L-Carnitine (ß-hydroxy-gammatrimethylammonium butylate) —
(CH3)3N+-CH2-CH(OH)-CH2-COO- — is a nutrient normally obtained in the diet from meat (muscle). It is synthesized in the liver from lysine and methionine. Carnitine promotes fatty acid oxidation (fat metabolism) in muscle, thereby promoting efficient energy production.
Fats (fatty acids) cannot be metabolized unless they are transported into mitochondria by carnitine. Fat is a primary source of energy in muscle, notably in heart muscle. Once in the mitochondria fatty acid chains are broken into two-carbon acetyl-CoA units (a process known as ß-oxidation). (A modified ß-oxidation also occurs in peroxisomes.) Acetyl-CoA can then be converted to ATP via the citric acid cycle and oxidative phosphorylation.
The acetylated version of carnitine, Actyl-L-Carnitine (ALCAR) is absorbed by the gastrointestinal tract, enters cells and crosses the blood-brain barrier more readily than unacetylated carnitine, and is therefore more suitable as a nutritional supplement.
Carnitine acetyltransferase is the enzyme catalyst which reversibly converts acetyl-CoA and carnitine to acetylcarnitine and CoEnzyme A (CoA) — thus allowing peroxisomal ß-oxidation and the transport of fatty acid acetyl groups into the mitochondria for ß-oxidation. Carnitine acetyltransferase binding-affinity and activity decreases with age due to protein modification by aldehydes from lipid peroxidation. Supplementation of old rats with ALCAR and/or lipoic acid restored carnitine acetyltransferase binding-affinity and activity to levels observed in young rats [PROCEEDINGS OF THE NATIONAL ACADEMY OF SCIENCES (USA); Liu, J; 99(4):1876-1881 (2002)].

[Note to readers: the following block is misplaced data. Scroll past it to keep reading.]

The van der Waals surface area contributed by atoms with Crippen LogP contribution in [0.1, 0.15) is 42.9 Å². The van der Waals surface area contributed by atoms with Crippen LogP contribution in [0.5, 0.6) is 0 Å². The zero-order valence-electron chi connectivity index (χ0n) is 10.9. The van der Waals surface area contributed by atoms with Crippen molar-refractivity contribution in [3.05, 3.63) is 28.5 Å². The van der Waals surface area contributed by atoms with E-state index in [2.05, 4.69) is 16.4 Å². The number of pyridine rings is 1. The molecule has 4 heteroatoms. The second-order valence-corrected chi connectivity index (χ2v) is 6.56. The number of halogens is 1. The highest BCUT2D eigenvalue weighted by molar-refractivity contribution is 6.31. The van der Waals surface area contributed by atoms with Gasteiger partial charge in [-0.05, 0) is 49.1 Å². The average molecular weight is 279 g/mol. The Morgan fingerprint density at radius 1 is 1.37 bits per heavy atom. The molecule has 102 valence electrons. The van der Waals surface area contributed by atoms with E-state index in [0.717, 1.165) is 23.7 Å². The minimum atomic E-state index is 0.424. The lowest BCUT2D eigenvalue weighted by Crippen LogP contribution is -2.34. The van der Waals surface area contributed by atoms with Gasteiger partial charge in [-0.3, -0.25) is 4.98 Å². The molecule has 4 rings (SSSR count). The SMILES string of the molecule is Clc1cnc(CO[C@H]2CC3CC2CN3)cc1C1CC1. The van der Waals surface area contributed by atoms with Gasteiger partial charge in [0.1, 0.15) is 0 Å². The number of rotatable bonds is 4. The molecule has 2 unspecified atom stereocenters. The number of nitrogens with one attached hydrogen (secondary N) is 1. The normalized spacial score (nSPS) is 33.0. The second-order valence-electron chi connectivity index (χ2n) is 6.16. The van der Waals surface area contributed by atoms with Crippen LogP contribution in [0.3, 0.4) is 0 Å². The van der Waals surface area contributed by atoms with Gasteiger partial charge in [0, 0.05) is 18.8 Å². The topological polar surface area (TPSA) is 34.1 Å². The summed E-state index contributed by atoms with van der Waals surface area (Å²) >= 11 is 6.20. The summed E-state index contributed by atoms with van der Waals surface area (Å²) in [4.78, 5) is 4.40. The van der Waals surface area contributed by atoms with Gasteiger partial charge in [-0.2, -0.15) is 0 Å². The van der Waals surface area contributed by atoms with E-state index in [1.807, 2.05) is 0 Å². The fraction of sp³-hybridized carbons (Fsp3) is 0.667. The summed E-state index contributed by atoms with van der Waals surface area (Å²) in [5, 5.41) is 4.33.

L-Carnitine stabilizes membranes by interaction with cytoskeletal protein and the phospholipid bilayer, by protecting cysteine residues from oxidation in membrane-bound enzymes and by direct action agaiinst lipid peroxidation [JOURNAL OF ANTI-AGING MEDICINE; Rani,JP; 4(2):145-153 (2001)]. In addition to its anti-oxidant properties, ALCAR is neuroprotective by inhibition of excitotoxicity and by providing a source of acetyl-CoA to the Tricarboxylic Acid Cycle (TCA) to promote aerobic metabolism [ANNALS OF THE NEW YORK ACADEMY OF SCIENCES 1053:153-161 (2005)].
L-Carnitine administered to aged (over 22 months old) rats for 21 days reduced DNA-protein cross-links by about half, and reduced nuclear DNA oxidative damage (8−OHdG) by about a third in the striatum, hippocampus and cerebral cortex. For the whole brain, 21 days of L−carnitine reduced mitochondrial DNA oxidative damage (8−OHdG) by about one quarter [EXPERIMENTAL GERONTOLOGY; Haripriya,D; 40(2):129-135 (2005)]. A similar experiment showed carnitine to protect rat brain DNA from oxidative damage associated with decline of antioxidant enzymes with age [EXPERIMENTAL NEUROLOGY; Juliet,PAR; 191(1):33-40 (2005)].